We have a few established laws, rules, and regulations that govern medical billing. Disregard or breach of these laws and regulations, in the course of our billing operations, can result in one or more of the following:

  • Rejection of claims
  • Delay in reimbursement
  • Reduction in reimbursement
  • Fraud and abuse eventually leading to penalties.

Such laws, rules, and regulations may be set down by the Federal and State governments or their agencies, such as the various Workers Compensation Boards, Department of Veterans’ Affairs, Department of Health and Human Services, Social Security Administration, etc.

The Health Care Financing Administration (that controls the Medicare and Medicaid Programs). Office of the Inspector General (OIG), the Department of Justice (DOJ), the FBI.

The individual insurance companies managed care organizations. In the initial phase, Federal and State government laws, including HCFA regulations, were formulated to prevent fraud and abuse in the health insurance industry, especially in Federal programs such as Medicare and Medicaid. In other words, compliance amounts to following (or complying with) these laws and regulations and ensuring billing offices maintain high ethical standards in the conduct of their business, including the entire range of billing operations, beginning with the entering of patient demographics to the refund of overpayments.

When we adhere to these rules, we are said to be in compliance, i.e., our business operations comply with federal and state laws concerning such corporate activities.


The Office of the Inspector General (OIG) has published guidelines to help health care organizations implement a compliance program to prevent fraud and abuse in their respective practices.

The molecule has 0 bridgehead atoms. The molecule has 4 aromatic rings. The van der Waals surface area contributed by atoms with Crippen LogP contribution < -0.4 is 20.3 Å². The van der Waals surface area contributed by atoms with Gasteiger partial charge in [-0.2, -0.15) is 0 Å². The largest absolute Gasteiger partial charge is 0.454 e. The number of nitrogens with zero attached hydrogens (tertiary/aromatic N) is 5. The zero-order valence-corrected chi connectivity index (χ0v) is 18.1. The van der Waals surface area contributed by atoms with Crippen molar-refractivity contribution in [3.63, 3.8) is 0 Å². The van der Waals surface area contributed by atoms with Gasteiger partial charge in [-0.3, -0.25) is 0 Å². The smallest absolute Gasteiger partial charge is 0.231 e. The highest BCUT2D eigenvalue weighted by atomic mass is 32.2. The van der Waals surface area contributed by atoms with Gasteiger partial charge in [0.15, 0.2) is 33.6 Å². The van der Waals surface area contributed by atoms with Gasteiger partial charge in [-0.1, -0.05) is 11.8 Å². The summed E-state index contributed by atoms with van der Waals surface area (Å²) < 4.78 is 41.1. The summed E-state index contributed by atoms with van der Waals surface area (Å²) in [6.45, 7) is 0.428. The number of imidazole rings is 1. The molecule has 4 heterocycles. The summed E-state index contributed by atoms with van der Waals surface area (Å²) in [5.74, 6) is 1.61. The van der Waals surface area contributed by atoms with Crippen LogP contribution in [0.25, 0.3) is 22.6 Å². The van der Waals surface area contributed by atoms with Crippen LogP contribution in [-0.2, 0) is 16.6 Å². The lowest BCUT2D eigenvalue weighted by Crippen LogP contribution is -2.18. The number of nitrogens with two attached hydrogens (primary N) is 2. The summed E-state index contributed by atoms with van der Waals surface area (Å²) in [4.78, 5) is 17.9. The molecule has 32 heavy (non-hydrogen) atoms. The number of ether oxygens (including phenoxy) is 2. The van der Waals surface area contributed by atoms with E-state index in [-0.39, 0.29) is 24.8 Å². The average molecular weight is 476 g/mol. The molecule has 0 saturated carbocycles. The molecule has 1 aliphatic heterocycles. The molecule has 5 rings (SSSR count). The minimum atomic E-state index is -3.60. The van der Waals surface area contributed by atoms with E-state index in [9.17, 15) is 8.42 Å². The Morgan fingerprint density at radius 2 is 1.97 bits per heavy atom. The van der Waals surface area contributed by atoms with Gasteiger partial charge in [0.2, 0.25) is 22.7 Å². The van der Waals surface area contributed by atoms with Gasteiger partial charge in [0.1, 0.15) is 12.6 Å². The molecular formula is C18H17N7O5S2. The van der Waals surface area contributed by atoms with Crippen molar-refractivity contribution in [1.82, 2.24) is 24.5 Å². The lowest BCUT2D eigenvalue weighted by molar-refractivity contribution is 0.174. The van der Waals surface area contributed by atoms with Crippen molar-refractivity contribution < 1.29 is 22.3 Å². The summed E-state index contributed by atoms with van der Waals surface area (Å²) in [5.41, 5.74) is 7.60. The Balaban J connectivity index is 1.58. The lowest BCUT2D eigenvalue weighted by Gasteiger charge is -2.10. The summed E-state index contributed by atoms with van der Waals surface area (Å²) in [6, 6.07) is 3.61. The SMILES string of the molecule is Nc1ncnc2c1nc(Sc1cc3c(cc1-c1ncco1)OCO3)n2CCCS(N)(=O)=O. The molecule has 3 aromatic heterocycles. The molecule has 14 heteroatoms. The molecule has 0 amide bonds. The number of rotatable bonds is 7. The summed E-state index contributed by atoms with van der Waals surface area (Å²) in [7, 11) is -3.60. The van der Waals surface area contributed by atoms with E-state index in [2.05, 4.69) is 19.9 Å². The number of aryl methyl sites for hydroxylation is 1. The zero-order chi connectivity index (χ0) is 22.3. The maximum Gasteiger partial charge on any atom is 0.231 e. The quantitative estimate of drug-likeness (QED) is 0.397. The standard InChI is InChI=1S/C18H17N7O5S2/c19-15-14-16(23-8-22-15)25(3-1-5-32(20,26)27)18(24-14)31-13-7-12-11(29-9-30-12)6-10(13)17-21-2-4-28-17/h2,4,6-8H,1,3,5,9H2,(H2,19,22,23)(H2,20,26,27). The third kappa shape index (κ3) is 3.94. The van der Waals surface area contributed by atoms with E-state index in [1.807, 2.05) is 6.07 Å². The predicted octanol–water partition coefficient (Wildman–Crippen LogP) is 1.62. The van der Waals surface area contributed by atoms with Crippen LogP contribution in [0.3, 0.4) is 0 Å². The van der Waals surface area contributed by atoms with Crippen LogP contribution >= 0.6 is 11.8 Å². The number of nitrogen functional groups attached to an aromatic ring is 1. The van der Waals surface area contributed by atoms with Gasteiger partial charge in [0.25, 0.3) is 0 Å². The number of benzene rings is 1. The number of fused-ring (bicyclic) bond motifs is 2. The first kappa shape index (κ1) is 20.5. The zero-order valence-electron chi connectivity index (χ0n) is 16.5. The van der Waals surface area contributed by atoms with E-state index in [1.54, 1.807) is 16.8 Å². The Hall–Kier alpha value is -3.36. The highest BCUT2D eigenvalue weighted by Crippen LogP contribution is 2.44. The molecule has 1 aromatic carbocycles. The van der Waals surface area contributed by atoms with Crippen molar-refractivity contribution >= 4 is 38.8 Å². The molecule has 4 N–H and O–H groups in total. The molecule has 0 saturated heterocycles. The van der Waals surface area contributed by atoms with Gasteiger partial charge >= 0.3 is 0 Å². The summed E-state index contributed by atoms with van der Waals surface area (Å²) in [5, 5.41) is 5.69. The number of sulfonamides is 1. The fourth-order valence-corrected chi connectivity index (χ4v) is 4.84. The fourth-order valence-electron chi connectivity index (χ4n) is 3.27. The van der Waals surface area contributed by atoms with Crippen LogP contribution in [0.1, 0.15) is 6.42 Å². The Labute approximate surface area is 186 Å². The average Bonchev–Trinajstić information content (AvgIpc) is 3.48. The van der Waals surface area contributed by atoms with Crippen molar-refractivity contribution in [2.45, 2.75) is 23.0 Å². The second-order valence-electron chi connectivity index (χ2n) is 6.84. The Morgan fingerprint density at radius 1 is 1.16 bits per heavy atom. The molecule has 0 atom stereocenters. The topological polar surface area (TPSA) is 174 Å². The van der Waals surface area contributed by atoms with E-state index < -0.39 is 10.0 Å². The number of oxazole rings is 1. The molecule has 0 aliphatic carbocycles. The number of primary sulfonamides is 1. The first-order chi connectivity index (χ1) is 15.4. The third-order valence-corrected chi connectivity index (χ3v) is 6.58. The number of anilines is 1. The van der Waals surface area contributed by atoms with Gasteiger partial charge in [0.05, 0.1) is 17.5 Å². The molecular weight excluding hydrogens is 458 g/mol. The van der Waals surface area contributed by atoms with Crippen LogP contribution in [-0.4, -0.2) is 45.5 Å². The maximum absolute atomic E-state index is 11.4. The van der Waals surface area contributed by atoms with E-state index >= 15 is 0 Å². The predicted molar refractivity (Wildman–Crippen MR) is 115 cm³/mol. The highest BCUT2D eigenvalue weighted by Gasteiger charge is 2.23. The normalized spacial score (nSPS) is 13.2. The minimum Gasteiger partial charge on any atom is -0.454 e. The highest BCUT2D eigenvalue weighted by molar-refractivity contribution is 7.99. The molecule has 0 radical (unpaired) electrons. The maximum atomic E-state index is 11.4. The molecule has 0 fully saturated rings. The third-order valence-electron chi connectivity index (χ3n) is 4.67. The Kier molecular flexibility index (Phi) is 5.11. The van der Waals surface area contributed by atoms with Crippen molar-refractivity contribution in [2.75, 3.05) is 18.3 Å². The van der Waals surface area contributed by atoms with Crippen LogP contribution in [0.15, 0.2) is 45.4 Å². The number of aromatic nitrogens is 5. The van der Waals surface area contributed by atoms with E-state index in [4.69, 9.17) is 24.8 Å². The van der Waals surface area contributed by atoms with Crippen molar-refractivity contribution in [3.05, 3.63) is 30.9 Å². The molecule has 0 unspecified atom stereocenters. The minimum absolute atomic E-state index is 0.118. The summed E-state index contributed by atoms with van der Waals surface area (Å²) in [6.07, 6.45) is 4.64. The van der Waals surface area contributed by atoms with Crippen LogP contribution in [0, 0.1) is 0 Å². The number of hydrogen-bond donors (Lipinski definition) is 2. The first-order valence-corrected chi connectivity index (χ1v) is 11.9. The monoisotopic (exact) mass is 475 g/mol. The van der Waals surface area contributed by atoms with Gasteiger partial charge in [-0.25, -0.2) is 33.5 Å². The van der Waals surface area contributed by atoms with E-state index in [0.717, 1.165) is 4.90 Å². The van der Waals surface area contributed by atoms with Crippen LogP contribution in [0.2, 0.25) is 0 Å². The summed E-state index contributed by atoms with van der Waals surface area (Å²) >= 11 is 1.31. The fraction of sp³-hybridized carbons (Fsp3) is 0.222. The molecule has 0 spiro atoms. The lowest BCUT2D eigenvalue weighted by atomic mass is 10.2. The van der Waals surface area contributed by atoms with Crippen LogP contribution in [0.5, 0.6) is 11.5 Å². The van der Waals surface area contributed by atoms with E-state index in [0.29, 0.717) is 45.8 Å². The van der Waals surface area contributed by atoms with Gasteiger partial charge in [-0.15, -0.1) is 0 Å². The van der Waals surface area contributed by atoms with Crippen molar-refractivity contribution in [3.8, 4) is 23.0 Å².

In view of the increasing efforts on the part of government agencies to detect and eliminate malpractice in the health care industry and help prevent losses to government health insurance programs due to fraud and abuse by health care agencies, the OIG has brought out these guidelines. Towards this end, the OIG has been given additional resources to fight health care fraud and abuse.

Billing practices will be seriously affected if there are any audit findings of fraud and abuse. This may result in the seizure of license and expulsion from the Medicare and Medicaid programs. Also, there may be fines amounting to several thousand dollars for every claim involved.

Given below are the essential elements that every compliance program should contain:

  • The development and implementation of written policies, procedures, and standards of conduct, with a special focus on areas where fraud or abuse is likely to occur.
  • The designation of a Chief Compliance Officer, who will preside over a compliance committee. This committee will operate and monitor the compliance program. The compliance officer will report directly to the CEO and the governing board.
  • The development and implementation of regular education and training programs for employees highlighting the importance of compliance.
  • Developments of effective communication lines, which can help uncover fraud and abuse cases and expedite corrective measures.